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Lethbridge Herald Newspaper Archives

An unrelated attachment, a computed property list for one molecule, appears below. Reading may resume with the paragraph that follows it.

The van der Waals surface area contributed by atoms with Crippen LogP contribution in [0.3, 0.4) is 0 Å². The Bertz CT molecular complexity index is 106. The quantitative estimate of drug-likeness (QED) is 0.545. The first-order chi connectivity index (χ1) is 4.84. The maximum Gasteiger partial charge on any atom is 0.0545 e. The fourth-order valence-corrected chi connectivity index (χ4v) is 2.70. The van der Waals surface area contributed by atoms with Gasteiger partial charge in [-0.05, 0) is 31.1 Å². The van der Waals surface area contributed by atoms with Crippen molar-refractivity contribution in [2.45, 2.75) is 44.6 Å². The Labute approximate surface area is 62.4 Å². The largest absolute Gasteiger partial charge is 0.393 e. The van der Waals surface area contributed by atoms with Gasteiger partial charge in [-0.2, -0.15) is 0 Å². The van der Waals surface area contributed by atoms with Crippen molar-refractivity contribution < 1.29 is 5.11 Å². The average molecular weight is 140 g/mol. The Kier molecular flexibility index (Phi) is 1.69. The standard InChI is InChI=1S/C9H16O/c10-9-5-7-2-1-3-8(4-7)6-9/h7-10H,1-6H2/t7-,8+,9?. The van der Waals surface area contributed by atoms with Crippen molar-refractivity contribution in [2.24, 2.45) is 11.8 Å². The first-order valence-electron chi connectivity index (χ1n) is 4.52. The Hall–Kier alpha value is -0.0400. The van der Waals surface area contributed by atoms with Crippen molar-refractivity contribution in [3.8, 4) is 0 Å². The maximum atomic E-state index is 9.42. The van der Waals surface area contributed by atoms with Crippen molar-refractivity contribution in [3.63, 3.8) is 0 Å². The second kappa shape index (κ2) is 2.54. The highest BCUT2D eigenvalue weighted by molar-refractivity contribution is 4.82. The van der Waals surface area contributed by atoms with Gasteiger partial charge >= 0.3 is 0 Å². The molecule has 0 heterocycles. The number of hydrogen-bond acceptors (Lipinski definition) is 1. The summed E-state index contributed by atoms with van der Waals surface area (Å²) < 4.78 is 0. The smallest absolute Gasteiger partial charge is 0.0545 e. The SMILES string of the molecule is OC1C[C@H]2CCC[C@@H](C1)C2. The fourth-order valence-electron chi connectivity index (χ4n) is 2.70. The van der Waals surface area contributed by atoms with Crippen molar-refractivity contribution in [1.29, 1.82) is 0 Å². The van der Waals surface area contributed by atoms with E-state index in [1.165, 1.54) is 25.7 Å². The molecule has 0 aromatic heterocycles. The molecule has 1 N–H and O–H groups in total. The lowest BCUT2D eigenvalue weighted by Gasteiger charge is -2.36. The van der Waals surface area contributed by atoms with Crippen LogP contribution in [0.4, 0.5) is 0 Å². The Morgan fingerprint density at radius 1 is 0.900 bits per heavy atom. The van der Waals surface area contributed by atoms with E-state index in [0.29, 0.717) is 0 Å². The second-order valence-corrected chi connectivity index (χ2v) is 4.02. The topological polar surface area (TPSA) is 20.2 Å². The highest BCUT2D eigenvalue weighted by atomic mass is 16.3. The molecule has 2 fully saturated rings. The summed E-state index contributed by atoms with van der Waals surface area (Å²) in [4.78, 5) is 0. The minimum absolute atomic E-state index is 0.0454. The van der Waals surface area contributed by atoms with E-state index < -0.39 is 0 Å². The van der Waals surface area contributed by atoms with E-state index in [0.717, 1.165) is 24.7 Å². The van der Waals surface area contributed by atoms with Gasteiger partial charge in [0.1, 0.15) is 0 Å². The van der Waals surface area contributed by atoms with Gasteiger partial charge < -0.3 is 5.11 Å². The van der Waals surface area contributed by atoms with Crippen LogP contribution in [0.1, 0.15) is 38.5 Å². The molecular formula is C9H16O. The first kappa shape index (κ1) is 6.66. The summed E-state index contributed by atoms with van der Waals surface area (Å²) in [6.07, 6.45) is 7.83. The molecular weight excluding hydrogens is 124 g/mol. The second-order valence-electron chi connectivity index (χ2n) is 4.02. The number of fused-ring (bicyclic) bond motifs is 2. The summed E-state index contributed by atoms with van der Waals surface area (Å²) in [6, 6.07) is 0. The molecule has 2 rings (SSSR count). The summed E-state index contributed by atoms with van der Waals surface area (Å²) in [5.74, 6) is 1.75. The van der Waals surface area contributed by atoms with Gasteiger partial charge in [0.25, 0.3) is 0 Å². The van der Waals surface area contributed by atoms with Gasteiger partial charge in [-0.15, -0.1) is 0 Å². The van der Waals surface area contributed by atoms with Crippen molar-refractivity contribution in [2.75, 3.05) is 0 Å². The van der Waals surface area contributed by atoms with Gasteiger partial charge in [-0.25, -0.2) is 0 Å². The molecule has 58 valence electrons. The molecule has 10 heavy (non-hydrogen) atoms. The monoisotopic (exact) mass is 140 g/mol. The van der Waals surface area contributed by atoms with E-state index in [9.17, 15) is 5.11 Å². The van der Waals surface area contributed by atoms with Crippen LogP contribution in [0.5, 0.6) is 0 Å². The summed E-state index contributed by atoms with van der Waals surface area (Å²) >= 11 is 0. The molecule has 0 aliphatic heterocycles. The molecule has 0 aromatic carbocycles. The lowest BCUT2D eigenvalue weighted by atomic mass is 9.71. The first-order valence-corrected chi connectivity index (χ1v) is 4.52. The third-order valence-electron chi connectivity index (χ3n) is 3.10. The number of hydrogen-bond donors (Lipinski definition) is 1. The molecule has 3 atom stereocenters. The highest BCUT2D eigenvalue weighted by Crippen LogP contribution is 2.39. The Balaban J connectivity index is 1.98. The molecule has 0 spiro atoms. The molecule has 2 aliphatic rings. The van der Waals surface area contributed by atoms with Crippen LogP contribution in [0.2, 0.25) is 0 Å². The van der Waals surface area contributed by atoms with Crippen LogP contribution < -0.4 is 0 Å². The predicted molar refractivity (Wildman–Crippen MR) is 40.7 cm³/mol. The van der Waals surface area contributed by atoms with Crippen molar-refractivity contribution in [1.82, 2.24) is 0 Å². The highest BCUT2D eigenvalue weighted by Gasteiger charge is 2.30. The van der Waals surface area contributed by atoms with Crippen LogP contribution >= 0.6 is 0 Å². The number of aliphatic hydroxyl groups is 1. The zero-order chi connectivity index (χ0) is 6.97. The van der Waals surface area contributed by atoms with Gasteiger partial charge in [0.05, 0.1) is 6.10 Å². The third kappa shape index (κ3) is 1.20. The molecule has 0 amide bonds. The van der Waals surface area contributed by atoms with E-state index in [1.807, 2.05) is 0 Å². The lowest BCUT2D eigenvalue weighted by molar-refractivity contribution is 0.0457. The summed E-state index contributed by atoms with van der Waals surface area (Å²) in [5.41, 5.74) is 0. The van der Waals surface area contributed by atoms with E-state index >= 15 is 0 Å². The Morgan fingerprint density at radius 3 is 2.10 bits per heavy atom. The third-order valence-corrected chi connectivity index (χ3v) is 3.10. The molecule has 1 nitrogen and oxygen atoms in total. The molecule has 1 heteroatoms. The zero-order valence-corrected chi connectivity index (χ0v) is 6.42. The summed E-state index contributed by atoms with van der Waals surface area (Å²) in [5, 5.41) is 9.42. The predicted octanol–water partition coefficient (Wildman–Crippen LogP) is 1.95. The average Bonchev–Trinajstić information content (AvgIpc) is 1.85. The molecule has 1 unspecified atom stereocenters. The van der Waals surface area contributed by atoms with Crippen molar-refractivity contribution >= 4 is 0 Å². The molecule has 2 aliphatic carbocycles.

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Lethbridge Herald, The (Newspaper) - November 13, 1973, Lethbridge, Alberta Bangladesh residents are restless November 1t7l THE LITHMIDQI HIMAI.D Bangladesh A clap of thunder breaks from the black clouds fearful and deafening. Hardly has it ceased when there flames such a blinding flash of light that for an ins- tant you can see the whole city to its farthest The rubbish- strewn the Mogul and Victorian public buildings mildewed with the thatch of the squatters' shan- tytowns gnawed away by rats and rain. Also the graffiti urging a and to American and the emaciated figures of pushing hard against heavy wooden pedaling their 'harnessed like draft animals to barges along the their drawn faces outlined with startling clarity as bursts of lightning gleam in their eyes and glitter from the sweat running down their backs. Then the rains come. A torrent of solid shafts of water coming straight down. Soon the streets are knee-deep in rivers of mud and filth flow down to the lowland squatters' colonies. Under an improvished shelter of corrugated a A new born of violence and war strives to make democratic government A A L.___I -ft I___ mielv ItaliiBwl AC in tllA VllloHA group of men shivering. They wear only old which have once seen service for sugar or around their waists. half numb with the yet they gossip in excited voices. Here is a rickshaw man from the rotting slum nearby. his and four children sleep in their single their one possession an iron bed looted from fleeing Biharis during the war. He earns to 11.40 a day and yearns for enough to send his children to school. But in the five years since Ali left his village in Faridpur he has been forced deeply into debt. And Abdul son of a rice-growing peasant in Noakhali. A daily just he has no home nor wife but sleeps on the ground at his construction sites. Alone of the group he wears a sleeveless shirt which despite its holes is still a mark of status. And a cart poorest of all. barrel- he owns his cart but must share earnings of 80 cents to a day with one or two youths who push from behind and get 25 cents apiece. On bad days Rajab sometimes goes but has no debts. he laughs in a deep voice. would be so foolish as to loan money to such a poor The rain lasts and a plump little man with a black umbrella and anxious eyes seeks standing apart from the laborers and fretting in English about the rain and the heat. He mops his face with a grubby handkerchief and ties it around his neck to protect a frayed white collar. Badrul as he shyly introduces for- mally shaking is a lower-level clerk earning 137.14 a month. He shares one room in a government with four others from the office. and he pays the monthly tuition of two younger brothers in college being educated to follow his example of shuffling papers in an overstaffed government bureau that exists to shuffle papers and worry about how to educate its future sons for nonexistent jobs. He sends another a month back to his mother in the village. Bardrul gazes into the taking in the pall of cooking smoke from the slum its slippery stairways carved from the the rubbish children with spindly legs and matted hair standing in and the pathetic lines of torn and ragged garments left hanging by some absent workers and rotting in the rain. father loved he blurts out in a tone of suppressed he wore a and vest every day of his His longing to escape his en- vironment was barely sur- pressed underlined by the shadowy streets in this part of with its hint of threatening violence and medieval superstition. The minor lanes are and seem charged with a sense of excitement and revolutionary fervor. Here one remembers it is not long since Dacca was a prime symbol to the world of crazed soldiers terrorizing the capital and mobs of armed students who changed the course of the subcontinent's history. Hotel breathes anxiety The modern part o. the city seems no less ominous. Even the Intercontinental Hotel all plate glass-and fantastic prices breathes anxiety. Jittery do-gooders and fed-up engineers ex- change the latest horror stories in the lobby. The bar is a hangout for Bengali black and KGB and CIA hardboys companionably sipping their iced drinks and eavesdropping on each other to find out what is going on. Worst is the bureaucracy. The central government Secretariat is swarming with scheming Awami Leaguers and underpaid clerks with incipient beards intent on a muddle of telephones that do not frequent power failures. the said he was afraid to ride on elevators in his building for fear the electricity would suddenly give out There also are senior civil servants and military officers who openly declare to any sympathetic ear their linhap- piness over upset insecure being at the mercy of whimsical men in a whimsical party. They bluntly state the country is going to the dogs. Above all is lawlessness and pervasive fear of a complete breakdown in order. To save the situation there has got to be an economic turnaround. In the nearly two years of prices of some key commodities have risen 100 per rice has gone from 45 to 120 rupees per sack Essential goods like cloth and baby's milk are and farm inputs like engine and spare parts are seldom or if they at black market prices. Exports are not out nor imports coming in as they should. Banks cannot make loans. No one will invest when the law and order and economic situations seem so grim. The production of the country's primary earns just over what was spent to import food this but is expected to decline to 6 million bales in a million below normal. Both in Dacca and in the is an pervasive sense of civil dissolution and national demoralization that most Bengalis seem to feel and are universally anxious to tell you about. who either struggled in the liberation war or at least had their hopes raised by are becoming hard to handle with their quite legitimate demands in rela- tion to their impoverished status. The government's response has been to strong-arm banks to provide ever more money to meet union demands something that feeds already soaring' inflation and is self- since it only buys time. And time is running out in Bangladesh. Mujibur the Prime still has some support from the there is no alternative to him in and Bengali peasants are greatly fatigued and deep- ly conservative. But widespread disaffection seems to be growing quickly as they come to feel themselves directly threaten- ed by lawlessness. How can a massive up- heaval be A neat and tidy solution would be if Sheikh Mujib could reform the Awami clean house in the extend popular participation will be local elections in encourage the growth of an opposition party so that Awami League monopoliza- tion of local power does not perpetuate a system of cor- ruption and strong-arm and somehow find ways to arrest economic decline and increase productivity. One rainswept night in Dacca I spent more than an hour discussing this with Sheikh Mujib in his office in Dacca's old Parliament building. The Prime Minister described Bangladesh as be- ing trapped in the familiar vicious As long as most of the country's foreign exchange must be spent on keeping Dacca and the other cities and towns he is unable to buy the and irrigation equipment to increase the yield. I have to purchase so much food from Sheikh Mujib can I divert money to agricultural production and reconstruc- This is one of my terri- ble problems He also claimed that with an expanding force of combat and civil police refused to say how many but estimates range from 000 to more Army and Air Force regulars coming back as repatriates from he would soon have lawlessness under control. I asked Sheikh Mujib if Bangladesh's troubles were not fundamentally rooted in the inherent difficulty of try- ing to within some semblance of democratic a subsistence agriculture economy into the more prosperous kind of society that lives by buying and selling. The United States achieved this a century ago only by ex- ploiting to some degree millions of poor immigrants. Russia did it by brute and China now seems to be but only by ab- solute despotism. Could or even carry out its economic tran- sformation without a more authoritarian or at least stronger government. A question of conviction He answered with some is a question of conviction. Within these past 21 we have given the nation a liberal constitution with fundamental rights and general elections. And produc- tion and exports have increased. a fair and free we won 307 out of 315 seats. If I wanted to I could pass laws and take more drastic actions and nobody would object to the new Parliament that very day passed a new emergency-powers that in give him vir- tual martial law authority if he chooses to use it. Sheikh Mujib went the people would have given me dictatorial powers. But I don't want them. You should take your people with you. 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